Unmetabolized polycyclic aromatic hydrocarbons in urine as biomarkers of low exposure in asphalt workers

Laura Campo, Silvia Fustinoni, Marina Buratti, Piero E. Cirla, Irene Martinotti, Vito Foà

Research output: Contribution to journalArticlepeer-review


The aim of the study was the assessment of low-level exposure to polycyclic aromatic hydrocarbons (PAHs) by biological monitoring focusing on measurement of unmetabolized PAHs in urine. Italian asphalt workers (AW, n = 100) and roadside construction workers (CW, n = 47) were investigated by measurement of unmetabolized PAHs and 1-hydroxypyrene (OH-Py) in urine spot samples collected respectively after two days of vacation (baseline), before and at the end of the monitored workshift, in the second part of the workweek. Personal exposure was also assessed by use of active samplers collecting both vapor- and particulate-phase PAHs. Median airborne levels during the workshift of 15 PAHs (both vapor and particulate phases), from naphthalene to indeno(1,2,3-cd)pyrene, ranged from below 0.03 to 426 ng/m3. Median excretion values of OH-Py in end-shift samples was 690 ng/L for AW and 378 ng/L for CW (p <0.01). Urinary low-boiling PAHs were detected in the majority of the samples. Median levels for urinary naphthalene, phenanthrene, fluoranthene, and pyrene in end-shift samples were 117, 50, 8, and 6 ng/L in AW and 104, 19, 5, and 4 ng/L in CW, respectively. Significantly higher levels of most of the unmetabolized compounds were found in AW than in CW. Moreover, in AW samples the urinary excretion of most analytes increased during the work shift (before-shift vs. end-shift) and the workweek (baseline vs. before-shift). Urinary high-boiling PAHs were found in less than 10% of the samples. Significant correlations between airborne and urinary PAHs were observed. The results of this study show that low-boiling unmetabolized PAHs in urine may be suggested as biomarkers of low-level exposure to PAHs.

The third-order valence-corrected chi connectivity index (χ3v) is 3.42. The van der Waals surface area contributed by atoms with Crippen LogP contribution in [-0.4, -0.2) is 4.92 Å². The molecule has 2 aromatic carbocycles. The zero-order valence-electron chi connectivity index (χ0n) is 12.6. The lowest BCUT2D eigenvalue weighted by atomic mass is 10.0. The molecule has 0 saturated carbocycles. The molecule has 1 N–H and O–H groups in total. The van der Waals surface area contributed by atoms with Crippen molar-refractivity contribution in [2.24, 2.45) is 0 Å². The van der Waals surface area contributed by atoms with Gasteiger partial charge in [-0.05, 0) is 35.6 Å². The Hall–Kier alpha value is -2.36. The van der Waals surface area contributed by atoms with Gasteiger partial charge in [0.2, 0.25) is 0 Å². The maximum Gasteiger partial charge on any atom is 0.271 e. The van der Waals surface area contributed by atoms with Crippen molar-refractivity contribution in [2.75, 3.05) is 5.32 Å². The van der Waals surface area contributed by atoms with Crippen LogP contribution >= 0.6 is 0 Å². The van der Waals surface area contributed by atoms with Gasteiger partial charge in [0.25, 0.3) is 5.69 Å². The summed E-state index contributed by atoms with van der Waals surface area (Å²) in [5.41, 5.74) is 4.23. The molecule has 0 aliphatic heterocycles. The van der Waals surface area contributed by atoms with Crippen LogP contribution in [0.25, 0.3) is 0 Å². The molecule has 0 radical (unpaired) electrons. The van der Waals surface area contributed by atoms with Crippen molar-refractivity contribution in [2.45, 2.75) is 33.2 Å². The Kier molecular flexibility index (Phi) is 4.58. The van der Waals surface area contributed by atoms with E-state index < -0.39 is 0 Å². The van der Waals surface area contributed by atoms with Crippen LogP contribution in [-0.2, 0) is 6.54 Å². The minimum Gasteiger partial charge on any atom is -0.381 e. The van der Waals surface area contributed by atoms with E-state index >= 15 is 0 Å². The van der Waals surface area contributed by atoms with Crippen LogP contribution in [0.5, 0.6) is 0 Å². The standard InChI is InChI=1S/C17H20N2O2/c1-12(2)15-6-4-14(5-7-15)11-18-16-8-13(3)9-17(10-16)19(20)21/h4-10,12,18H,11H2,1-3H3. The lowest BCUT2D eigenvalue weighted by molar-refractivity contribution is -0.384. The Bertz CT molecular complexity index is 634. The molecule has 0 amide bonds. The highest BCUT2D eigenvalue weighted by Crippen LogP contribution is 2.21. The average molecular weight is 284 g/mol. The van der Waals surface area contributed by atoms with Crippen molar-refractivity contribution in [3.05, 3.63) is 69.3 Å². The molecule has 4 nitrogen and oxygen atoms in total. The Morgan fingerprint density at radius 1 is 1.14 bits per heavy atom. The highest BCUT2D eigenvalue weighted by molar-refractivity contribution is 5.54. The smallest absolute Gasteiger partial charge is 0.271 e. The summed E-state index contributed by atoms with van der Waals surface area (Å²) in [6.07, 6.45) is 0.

Original languageEnglish
Pages (from-to)100-110
Number of pages11
JournalJournal of Occupational and Environmental Hygiene
Issue numberSUPPL.1
Publication statusPublished - 2007


  • Asphalt workers
  • Bitumen fumes
  • Polycyclic aromatic hydrocarbons
  • Urinary unmetabolized PAHs

ASJC Scopus subject areas

  • Public Health, Environmental and Occupational Health

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